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  • Posted on February 25, 2019
    In the Field | Alumni Making Their Mark as Entrepreneurs

      Katherine BS’08 and Tyler BS’08 Rowe For Katherine (Kate) and Tyler Rowe, the most influential part of their CALS experience was their Horticulture 122 […]

  • Posted on October 16, 2017
    Kernza: Perennial Crop with Perks

    Agricultural systems have a major role to play in feeding the world while protecting the planet, and Valentin Picasso looks to new crops and new techniques that can further this monumental task.

  • Posted on October 5, 2016
    From Space to the Field

    Farmers are testing a new technology that can help them better predict crop yields

  • Posted on July 1, 2016
    More Sustainable Feedstock for Ethanol

    Perennial crop yields can compete with corn stover, study suggests

  • Posted on June 19, 2014
    Made for the Shade

    New technology could help food crops thrive in crowded fields

  • Posted on
    25th for CIAS: Looking Back, Looking Ahead

    The Center for Integrated Agricultural Systems continues blazing trails

  • Posted on March 6, 2014
    Ag Science for Kids

    Learn about soybeans with “Coolbean”

  • Posted on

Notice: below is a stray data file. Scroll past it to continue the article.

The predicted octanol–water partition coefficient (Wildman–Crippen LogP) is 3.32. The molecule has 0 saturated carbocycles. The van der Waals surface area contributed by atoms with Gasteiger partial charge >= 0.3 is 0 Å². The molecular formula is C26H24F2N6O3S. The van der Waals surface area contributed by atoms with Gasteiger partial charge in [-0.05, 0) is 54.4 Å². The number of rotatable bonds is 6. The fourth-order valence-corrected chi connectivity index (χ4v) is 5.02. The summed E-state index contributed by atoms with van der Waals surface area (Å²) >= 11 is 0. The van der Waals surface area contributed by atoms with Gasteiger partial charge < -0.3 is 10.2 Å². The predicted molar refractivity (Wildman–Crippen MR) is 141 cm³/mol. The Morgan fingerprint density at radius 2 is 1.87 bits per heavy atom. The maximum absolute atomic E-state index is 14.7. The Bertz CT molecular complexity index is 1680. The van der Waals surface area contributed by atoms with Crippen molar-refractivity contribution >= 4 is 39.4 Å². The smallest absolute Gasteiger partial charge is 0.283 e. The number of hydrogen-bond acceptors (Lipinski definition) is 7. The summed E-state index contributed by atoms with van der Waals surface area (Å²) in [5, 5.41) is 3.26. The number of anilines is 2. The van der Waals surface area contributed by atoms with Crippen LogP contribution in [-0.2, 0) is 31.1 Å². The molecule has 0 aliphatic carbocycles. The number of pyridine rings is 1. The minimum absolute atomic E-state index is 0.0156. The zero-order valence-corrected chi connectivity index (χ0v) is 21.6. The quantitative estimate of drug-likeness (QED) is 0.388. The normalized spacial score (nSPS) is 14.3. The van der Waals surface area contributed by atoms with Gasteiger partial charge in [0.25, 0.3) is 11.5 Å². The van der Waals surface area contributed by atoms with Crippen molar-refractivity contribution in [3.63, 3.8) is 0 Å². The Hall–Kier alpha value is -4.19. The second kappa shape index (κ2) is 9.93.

Looking for “hotspots”

    Researchers see promise in clusters of farmers who are willing to grow crops for biofuels

  • Posted on June 18, 2013
    The Value of GMOs

    A long-term study sheds light—and numbers—on benefits to farmers

  • Posted on
    Seeding an Organic Future

    CALS students and faculty are in the forefront of efforts to develop plant varieties for a burgeoning market

  • Posted on February 15, 2013
    South of the Colorful Clouds

    China’s Yunnan province, home to some of the world’s most remote and distinctive ecological communities, is facing growing pressure to develop with the rest of the country. A UW–Chinese collaboration run through CALS sends researchers to explore how best to preserve biodiversity and foster sustainable livelihoods in the region.

  • Posted on October 12, 2012
    Coping with the Climate

    For Wisconsin farmers dealing with wild swings in weather, adaptation is the key.